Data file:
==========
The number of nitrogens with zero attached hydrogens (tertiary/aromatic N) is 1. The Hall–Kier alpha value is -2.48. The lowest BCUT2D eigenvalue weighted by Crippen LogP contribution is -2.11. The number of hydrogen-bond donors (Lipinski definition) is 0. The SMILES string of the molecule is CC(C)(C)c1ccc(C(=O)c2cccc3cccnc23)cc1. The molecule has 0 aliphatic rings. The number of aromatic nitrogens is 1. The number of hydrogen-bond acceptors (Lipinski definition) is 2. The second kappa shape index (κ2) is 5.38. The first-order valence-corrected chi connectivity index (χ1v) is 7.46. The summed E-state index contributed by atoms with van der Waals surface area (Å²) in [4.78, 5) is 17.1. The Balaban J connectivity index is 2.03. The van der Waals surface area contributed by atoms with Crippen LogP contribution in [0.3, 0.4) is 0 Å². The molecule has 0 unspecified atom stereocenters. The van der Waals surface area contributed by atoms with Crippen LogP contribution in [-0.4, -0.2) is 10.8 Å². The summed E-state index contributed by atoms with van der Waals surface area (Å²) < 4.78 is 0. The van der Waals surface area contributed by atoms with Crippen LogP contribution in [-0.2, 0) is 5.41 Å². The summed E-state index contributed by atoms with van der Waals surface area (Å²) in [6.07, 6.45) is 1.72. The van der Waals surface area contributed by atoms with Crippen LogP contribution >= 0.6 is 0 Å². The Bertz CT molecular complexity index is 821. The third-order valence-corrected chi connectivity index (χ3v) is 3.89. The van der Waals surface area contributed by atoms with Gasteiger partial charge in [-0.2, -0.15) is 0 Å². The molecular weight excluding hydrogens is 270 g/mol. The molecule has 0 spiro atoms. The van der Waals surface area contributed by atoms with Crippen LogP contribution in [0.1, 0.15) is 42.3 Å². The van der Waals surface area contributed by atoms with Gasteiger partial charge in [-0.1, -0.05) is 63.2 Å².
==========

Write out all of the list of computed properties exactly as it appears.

The number of nitrogens with zero attached hydrogens (tertiary/aromatic N) is 1. The Hall–Kier alpha value is -2.48. The lowest BCUT2D eigenvalue weighted by Crippen LogP contribution is -2.11. The number of hydrogen-bond donors (Lipinski definition) is 0. The SMILES string of the molecule is CC(C)(C)c1ccc(C(=O)c2cccc3cccnc23)cc1. The molecule has 0 aliphatic rings. The number of aromatic nitrogens is 1. The number of hydrogen-bond acceptors (Lipinski definition) is 2. The second kappa shape index (κ2) is 5.38. The first-order valence-corrected chi connectivity index (χ1v) is 7.46. The summed E-state index contributed by atoms with van der Waals surface area (Å²) in [4.78, 5) is 17.1. The Balaban J connectivity index is 2.03. The van der Waals surface area contributed by atoms with Crippen LogP contribution in [0.3, 0.4) is 0 Å². The molecule has 0 unspecified atom stereocenters. The van der Waals surface area contributed by atoms with Crippen LogP contribution in [-0.4, -0.2) is 10.8 Å². The summed E-state index contributed by atoms with van der Waals surface area (Å²) < 4.78 is 0. The van der Waals surface area contributed by atoms with Crippen LogP contribution in [-0.2, 0) is 5.41 Å². The summed E-state index contributed by atoms with van der Waals surface area (Å²) in [6.07, 6.45) is 1.72. The van der Waals surface area contributed by atoms with Crippen LogP contribution >= 0.6 is 0 Å². The Bertz CT molecular complexity index is 821. The third-order valence-corrected chi connectivity index (χ3v) is 3.89. The van der Waals surface area contributed by atoms with Gasteiger partial charge in [-0.2, -0.15) is 0 Å². The molecular weight excluding hydrogens is 270 g/mol. The molecule has 0 spiro atoms. The van der Waals surface area contributed by atoms with Crippen LogP contribution in [0.1, 0.15) is 42.3 Å². The van der Waals surface area contributed by atoms with Gasteiger partial charge in [-0.1, -0.05) is 63.2 Å².